Have you ever known someone who routinely orders a diet Coke with a piece of cake or pie for dessert? There's a reason for that seeming contradiction: They're familiar with the craving for sugar that they experience when they have something that's artificially sweetened. And now we know the reason. A new study conducted at Yale University School of Medicine has revealed that low-calorie, artificially sweetened beverages and foods don't trick your brain into thinking you're benefiting from the real food, reported the UK Express on September 23.
As a result, when you're hungry or tired, you might end up eating more food if you initially try to satisfy your desire for calories with a diet food or beverage.
"The consumption of high-calorie beverages is a major contributor to weight gain and obesity, even after the introduction of artificial sweeteners to the market," said Professor Ivan de Araujo, who led the study. "We believe that the discovery is important because it shows how physiological states may impact on our choices between sugars and sweeteners."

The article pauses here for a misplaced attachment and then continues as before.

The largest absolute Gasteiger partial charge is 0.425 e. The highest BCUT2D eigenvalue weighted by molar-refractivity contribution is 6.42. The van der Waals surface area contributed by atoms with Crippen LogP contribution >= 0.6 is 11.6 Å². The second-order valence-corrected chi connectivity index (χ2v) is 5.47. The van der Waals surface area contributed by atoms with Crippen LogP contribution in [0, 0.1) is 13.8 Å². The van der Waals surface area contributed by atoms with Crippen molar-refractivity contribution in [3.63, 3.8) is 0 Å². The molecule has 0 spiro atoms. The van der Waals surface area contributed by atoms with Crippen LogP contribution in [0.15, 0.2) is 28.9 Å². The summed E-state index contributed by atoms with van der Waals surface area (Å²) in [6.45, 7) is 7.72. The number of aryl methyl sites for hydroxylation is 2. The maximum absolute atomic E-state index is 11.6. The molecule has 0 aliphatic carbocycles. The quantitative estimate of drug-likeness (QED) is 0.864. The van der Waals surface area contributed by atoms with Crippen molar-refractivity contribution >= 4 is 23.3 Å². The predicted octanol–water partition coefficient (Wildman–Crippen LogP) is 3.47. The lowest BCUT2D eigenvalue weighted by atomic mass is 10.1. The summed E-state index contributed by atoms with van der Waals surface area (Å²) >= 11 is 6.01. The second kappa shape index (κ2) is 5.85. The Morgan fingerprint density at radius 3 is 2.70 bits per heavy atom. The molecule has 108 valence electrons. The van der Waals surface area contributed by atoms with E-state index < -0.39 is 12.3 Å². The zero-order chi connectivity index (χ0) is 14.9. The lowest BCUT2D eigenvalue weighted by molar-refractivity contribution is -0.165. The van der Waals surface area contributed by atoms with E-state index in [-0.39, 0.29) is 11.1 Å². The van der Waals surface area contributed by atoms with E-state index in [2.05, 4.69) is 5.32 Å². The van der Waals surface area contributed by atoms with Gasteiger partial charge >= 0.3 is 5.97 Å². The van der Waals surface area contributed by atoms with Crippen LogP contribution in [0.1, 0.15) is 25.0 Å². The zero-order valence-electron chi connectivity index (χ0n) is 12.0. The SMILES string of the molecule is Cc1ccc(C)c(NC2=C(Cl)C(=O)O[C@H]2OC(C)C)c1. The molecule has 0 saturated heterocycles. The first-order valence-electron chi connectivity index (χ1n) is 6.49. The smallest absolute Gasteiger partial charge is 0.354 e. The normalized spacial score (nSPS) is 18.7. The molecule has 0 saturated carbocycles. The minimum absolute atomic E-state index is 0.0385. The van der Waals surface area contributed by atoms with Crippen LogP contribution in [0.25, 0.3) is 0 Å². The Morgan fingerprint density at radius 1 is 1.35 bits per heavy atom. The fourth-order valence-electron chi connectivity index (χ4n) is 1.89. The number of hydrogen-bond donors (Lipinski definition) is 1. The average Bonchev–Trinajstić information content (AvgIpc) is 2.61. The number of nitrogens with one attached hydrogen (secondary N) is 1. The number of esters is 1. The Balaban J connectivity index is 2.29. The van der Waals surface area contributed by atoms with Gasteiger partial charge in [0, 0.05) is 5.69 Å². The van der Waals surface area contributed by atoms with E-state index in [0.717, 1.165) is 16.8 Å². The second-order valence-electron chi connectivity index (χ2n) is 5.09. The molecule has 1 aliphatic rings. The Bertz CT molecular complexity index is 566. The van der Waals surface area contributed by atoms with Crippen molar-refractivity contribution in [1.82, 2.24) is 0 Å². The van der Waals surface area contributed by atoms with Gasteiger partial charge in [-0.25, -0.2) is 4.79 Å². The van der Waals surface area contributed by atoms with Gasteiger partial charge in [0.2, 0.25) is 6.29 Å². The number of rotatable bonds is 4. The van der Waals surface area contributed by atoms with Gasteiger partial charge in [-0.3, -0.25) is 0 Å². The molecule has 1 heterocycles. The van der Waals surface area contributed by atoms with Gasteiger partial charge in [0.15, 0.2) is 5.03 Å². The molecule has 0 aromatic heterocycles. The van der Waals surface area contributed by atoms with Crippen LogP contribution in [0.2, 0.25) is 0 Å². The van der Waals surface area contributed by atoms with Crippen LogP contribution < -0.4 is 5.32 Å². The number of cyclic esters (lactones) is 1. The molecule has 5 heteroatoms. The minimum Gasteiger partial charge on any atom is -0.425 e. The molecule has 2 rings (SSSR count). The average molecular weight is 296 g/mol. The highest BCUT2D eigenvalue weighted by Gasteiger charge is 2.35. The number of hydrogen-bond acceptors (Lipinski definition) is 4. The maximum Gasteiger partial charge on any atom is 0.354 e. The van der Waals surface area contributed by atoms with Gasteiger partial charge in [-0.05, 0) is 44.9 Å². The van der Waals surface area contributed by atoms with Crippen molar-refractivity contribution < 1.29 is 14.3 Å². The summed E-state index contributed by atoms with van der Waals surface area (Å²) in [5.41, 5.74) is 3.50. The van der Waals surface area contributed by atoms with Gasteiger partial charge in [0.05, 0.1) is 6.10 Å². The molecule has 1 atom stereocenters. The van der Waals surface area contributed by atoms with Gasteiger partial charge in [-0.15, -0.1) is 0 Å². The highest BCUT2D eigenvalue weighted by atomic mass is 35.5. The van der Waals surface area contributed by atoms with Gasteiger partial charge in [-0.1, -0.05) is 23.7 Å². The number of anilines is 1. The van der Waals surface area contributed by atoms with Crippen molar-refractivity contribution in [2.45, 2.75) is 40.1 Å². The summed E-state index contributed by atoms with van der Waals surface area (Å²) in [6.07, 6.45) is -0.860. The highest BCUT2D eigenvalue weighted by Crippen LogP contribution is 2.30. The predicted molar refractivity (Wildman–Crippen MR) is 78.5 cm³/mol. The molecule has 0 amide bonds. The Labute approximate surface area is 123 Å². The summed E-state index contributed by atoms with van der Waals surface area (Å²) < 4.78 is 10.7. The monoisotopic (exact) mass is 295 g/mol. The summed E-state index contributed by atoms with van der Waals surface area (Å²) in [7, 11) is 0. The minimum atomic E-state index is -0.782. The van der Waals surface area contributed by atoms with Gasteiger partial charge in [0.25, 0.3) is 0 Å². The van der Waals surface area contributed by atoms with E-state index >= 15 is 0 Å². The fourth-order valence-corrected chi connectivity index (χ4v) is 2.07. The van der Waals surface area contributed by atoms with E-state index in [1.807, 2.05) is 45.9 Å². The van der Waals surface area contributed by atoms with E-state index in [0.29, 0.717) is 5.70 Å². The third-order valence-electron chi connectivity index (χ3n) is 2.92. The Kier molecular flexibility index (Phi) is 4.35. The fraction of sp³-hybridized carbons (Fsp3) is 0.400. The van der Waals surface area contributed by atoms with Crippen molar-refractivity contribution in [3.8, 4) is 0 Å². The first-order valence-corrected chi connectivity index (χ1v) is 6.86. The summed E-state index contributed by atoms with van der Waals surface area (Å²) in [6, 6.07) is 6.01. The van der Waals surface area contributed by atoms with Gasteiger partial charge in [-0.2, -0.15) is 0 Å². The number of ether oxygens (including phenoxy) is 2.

How it works: When you consume zero-calorie sweeteners, your brain isn't fooled. The reason: Your body's pleasure centers require energy sources in order to experience delight at sweet treats. So all the diet Coke and low-calorie chocolate spread in the world won't fill you up. Instead, the calories in those foods will be combined with the sweet foods that you'll eventually eat to satisfy your cravings. Result: Woeful weight gain.
Thanks to the mice evaluated in the study, Yale researchers say that they now have identified a specific brain signal that plays a key role in determining choice between sugars and sweeteners.This signal controls dopamine levels, which stimulates our reward centers in our brains. However: This reward signal occurs only when sugar is broken down into a form where it is usable as fuel for cells of the body to function.
“According to the data, when we apply substances that interfere with a critical step of the ‘sugar-to-energy pathway’, the interest of the animals in consuming artificial sweetener decreases significantly, along with reductions in brain dopamine levels. This is verified by the fact that when hungry mice are given a choice between artificial sweeteners and sugars, they are more likely to completely switch their preferences towards sugars even if the artificial sweetener is much sweeter than the sugar solution," explained Professor Araujo.
Learn more about dopamine and dieting by clicking here to read about Dr. Mehmet Oz's dopamine diet.